Exercise 1

Complete the sentences with a time expression from the list.

after, as soon as, before, if, in case (x2), unless, until, when

 0. Example: I’ll call you as soon as I get back.

1I will lock the door I go to bed.

2They're taking umbrellas it rains.

3Sarah will work from home tomorrow her boss needs her in the office.

4I'll call you I land in Zurich.

5Do you want to grab something to eat the film? It's a long film and we'll be hungry when we get out of the cinema.

6I'll make a cake I have time.

7We'll take sandwiches we get hungry.

8They'll be in the park it gets dark.


 

 

Zero conditional – grammar chart

 
Zero conditional
 
We use the zero conditional to talk about general truths or results that always happen if a condition is present. We are talking in general, not about one particular situation.

  • If the milk smells bad, I don’t drink it.
  • If water reaches 100 degrees, it boils
  • If I’ve drunk, I never drive
  • If people are talking all the time, I can’t concentrate

We can put the main clause at the beginning. Then we don’t use a comma between the two clauses.

  • I never go to bed late if I have to get up early. 

We can usually replace the if in this conditional with when without changing the meaning.

  • Dogs can attack you when you are scared. 
  • When the weather is bad, people don’t go shopping. 

 

First conditional – grammar chart

 
First conditional
 
The first conditional is used to talk about things that might happen in the future if a condition is present. We don’t know if those things will happen or not, but they are a real possibility.

  • If you study, you‘ll pass
  • If he doesn’t call you, tell me immediately.
  • If you’ve come to class, the exam is going to be easy.
  • If you help me, I’ll have finished by the end of the month.

We don’t use will in the if clause.

  • I’ll help you if you need me (NOT if you will need me)

 

unless = if (not)

 
We can also use unless in conditional sentences to mean if … (not)

  • I won’t go on holiday unless I save some money.
  • = I won’t go on holiday if I don’t save some money.

 

in case

 
We use in case to talk about the possibility of something happening. After in case we also use present to talk about the future.

  • I’ll take my umbrella in case it rains. (=maybe it will rain)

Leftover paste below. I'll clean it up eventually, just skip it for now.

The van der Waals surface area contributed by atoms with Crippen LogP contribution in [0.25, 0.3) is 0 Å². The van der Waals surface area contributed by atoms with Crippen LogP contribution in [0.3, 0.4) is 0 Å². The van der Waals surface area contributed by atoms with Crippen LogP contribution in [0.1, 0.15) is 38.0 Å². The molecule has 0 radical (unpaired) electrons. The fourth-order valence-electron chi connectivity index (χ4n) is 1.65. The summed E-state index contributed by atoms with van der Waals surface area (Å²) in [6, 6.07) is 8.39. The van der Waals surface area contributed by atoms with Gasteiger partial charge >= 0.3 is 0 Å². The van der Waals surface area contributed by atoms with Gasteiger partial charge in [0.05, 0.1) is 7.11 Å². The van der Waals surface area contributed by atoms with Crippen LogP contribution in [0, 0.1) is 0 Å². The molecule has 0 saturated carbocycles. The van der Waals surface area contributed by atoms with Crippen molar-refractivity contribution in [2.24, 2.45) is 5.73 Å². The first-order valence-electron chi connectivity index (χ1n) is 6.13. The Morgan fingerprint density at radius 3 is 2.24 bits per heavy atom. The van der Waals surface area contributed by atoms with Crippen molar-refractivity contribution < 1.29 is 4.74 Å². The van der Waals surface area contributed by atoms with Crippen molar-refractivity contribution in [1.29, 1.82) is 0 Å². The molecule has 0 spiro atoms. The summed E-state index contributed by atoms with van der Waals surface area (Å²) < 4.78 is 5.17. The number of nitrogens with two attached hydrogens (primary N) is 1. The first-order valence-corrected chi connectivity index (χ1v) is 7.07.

But the meaning of in case is different from if. Compare:

  • I’ll take my umbrella in case it rains(=I’ll take my umbrella if it rains and I’ll take my umbrella if it doesn’t rain)
  •  I’ll take my umbrella if it rains(=I’ll take my umbrella if it rains but I won’t take my umbrella if it doesn’t rain)

 

First vs zero conditional

 
We use the first conditional to talk about a particular situation, whereas we use the zero conditional to talk about what happens in general.

  • If you don’t use oil, it tastes awful. (=I’m talking about what happens every time.)
  • If you don’t use oil, it will taste awful. (=I’m talking about this particular occasion.)

 

Future time clauses – grammar chart

 
Future time clauses
 
When we are talking about the future we use the present, and (NOT will) after the expressions when, as soon as, until, once, before, after, while. After these expressions we can use any form of present (present simple, present continuous, present perfect) to talk about the future.

  • I’ll go to bed as soon as I finish my homework. 
  • When I am 65, I will retire. 
  • I won’t leave until you arrive

As it happens with the conditional sentences, we use a comma when we begin the sentence with a time clause. But we don’t use a comma if we put the time clause at the end of the sentence.

  • When I am 65, I will retire. 
  • I will retire when I am 65. 

 

With present perfect

 
We can often use the present perfect after the time word. The meaning is similar to using the present simple, but with the present perfect we emphasise that the action will be completed.

  • I’ll go to bed as soon as I have finished my homework. 
  • I won’t leave until you have arrived

 


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